Sens. Bill Nelson, D-Fla. and Charles Grassley, R-Iowa

This is a partial transcript from Your World with Neil Cavuto, January 6, 2003, that was edited for clarity. Click here for complete access to all of Neil Cavuto's CEO interviews.

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NEIL CAVUTO, HOST: The class warfare debate, it has begun. Democrats calling President Bush's plan to stimulate the economy a suck-up to the rich. They unveiled their own plan just about an hour ago. The president unveils his biggie tomorrow. Now joining us now two senators from both sides of the aisle. Fair and balanced. Republican Senator Charles Grassley of Iowa, he's the chairman of the Finance Committee. And Democratic Senator Bill Nelson of Florida. He sits on the Budget Committee.

Senators, welcome to both of you.

Senator Nelson, to you first, you think the president's program is skewed.

SEN. BILL NELSON, D-FLA.: Well, I think it's skewed to the wealthy. You know, in ideal world I would love to eliminate the double taxation on dividends. But we are a big time deficit financing right now.  And we've got to make choices, number one, what do in the short term to stimulate the economy and get out of this sick economy that we are in; and number two, get the money to where it will do the most guide, into people's pockets that they will start spending. And if that is a choice between the wealthy and the average citizen, I think we ought to choose the average citizen.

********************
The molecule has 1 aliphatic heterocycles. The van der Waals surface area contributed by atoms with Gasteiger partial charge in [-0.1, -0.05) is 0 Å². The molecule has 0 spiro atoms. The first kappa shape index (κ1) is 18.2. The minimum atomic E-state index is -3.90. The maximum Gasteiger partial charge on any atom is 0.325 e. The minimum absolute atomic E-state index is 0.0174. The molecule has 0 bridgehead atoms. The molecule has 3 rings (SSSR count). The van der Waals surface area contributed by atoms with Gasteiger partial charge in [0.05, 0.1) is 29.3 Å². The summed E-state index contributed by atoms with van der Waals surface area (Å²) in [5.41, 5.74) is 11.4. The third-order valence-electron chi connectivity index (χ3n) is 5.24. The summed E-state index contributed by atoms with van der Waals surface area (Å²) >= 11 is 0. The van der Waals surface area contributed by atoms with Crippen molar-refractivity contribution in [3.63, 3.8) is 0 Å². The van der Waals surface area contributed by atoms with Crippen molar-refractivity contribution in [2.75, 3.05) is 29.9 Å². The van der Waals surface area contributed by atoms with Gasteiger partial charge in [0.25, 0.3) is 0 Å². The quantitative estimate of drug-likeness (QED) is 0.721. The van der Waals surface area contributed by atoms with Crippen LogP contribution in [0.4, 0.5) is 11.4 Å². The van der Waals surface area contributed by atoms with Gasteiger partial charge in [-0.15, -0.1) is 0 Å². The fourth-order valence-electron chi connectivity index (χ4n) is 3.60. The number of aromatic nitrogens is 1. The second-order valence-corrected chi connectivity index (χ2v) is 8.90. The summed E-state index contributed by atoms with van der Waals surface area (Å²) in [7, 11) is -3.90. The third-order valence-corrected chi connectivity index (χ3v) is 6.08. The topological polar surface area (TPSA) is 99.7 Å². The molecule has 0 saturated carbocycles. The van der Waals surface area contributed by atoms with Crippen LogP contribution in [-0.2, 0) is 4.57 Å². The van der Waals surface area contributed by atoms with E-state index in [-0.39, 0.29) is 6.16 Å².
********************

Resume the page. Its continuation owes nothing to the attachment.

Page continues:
CAVUTO: Senator Grassley?

SEN. CHARLES GRASSLEY, R-IOWA, CHAIRMAN, FINANCE COMMITTEE: Well, I think first of all, the big picture is that we've got to have a strong economy in order to meet our military obligations in the war on terrorism.  The second thing is I'm willing to consider the deficit when I hear people complain about tax cuts hurting the deficit, but if they want to increase expenditures, that does not hurt the deficit. I think we need to have a consistency there in order to have those arguments carry water. Now the - I think the real test of this is that if we speed up the 10 percent bracket, helping low income people, we help families through doing away with the marriage penalty immediately and making it permanent, make the thousand dollar tax credit phased in right now instead of the year 2009, and make it permanent, we are going to be helping middle-class families, particularly families with children. And then in addition, when you talk about the stock dividend, don't forget that more than 50 percent of the Americans today have money invested in the stock market.